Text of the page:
This is the fifth post in a series of posts that talk about building up your personal finances. If you have followed the series you would learn how much to keep in your day to day savings account, why you need an emergency fund, why you should seriously consider buying a house as a home… Continue reading Expanding Your Nett Worth
This is going to be a simple post because the idea is pretty straight forward. We may all retire some day. Some aspire to do it as soon as possible (such as those in the the FIRE movement), while others choose to delay it as long as possible since there's pretty much nothing else productive… Continue reading Building The Foundation Of Your Retirement Savings
From the perspective of investments, properties have plenty of undesirable traits. It's expensive and typically you will be unable to buy it outright - you pay part of it as downpayment and then borrow the remainder from a bank. When Buying, Set Aside More Than The Downpayment The downpayment can be quite substantial - usually 20% of the purchase price… Continue reading Why You Should Consider Buying A House
Assuming that my 23 year old self had followed a disciplined approach to balance my income and expenses, at 25 years old I should be well into building my emergency savings. Once I have accumulated an emergency savings worth 6 months of expenses, my savings should now go into riskier investments. There will be things… Continue reading Financial Advice For My 25 Year Old Self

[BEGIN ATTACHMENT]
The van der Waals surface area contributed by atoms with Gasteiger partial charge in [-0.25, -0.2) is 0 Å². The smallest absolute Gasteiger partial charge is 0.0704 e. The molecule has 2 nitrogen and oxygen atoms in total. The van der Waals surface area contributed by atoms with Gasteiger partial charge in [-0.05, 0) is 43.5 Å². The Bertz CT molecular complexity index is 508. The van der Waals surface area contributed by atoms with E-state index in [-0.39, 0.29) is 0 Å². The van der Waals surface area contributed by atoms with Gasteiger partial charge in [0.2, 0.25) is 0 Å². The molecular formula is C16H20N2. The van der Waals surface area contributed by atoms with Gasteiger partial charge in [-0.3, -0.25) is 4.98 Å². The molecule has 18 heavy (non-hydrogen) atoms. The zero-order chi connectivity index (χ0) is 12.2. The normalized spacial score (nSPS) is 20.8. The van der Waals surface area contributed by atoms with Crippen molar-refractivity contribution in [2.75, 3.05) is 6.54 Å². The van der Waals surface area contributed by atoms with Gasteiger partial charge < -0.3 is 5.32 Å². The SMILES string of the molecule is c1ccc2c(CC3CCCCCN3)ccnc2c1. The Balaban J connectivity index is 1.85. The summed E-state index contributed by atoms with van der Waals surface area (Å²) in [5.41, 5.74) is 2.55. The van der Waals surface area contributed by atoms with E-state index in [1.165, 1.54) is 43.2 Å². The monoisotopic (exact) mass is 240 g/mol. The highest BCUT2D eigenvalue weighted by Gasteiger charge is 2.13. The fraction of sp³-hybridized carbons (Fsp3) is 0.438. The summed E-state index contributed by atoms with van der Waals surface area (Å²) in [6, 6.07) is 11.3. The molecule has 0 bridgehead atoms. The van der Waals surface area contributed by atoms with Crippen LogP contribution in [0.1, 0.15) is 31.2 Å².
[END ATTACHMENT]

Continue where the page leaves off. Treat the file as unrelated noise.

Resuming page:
My first job as a telecommunications engineer paid about MYR2,300 (~USD600) a month. That's pretty reasonable for an entry level job in Malaysia but boy sometimes it seemed that I could never make any headway with my savings. If only I knew then what I know now about managing personal finances. I didn't really keep… Continue reading Financial Advice For My 23 Year Old Self
2018 is now drawing to a close but the usual year end rally is not in sight this time. The FBM KLCI is down 7% this year but if you measure from its peak in April, it's down almost 13%. A drop of 10% is technically considered a correction. If you look at the darlings… Continue reading The Bear Strikes The Market
Wow, what a furore it was when it first dawned on PTPTN borrowers that the new Pakatan government won't be writing off their PTPTN loans after all. Then adding oil to the fire, the PTPTN chairman has proposed a tiered automatic salary deduction schedule changing the approach for the popular student loan collection from voluntary… Continue reading How Do You Solve A Problem Like PTPTN?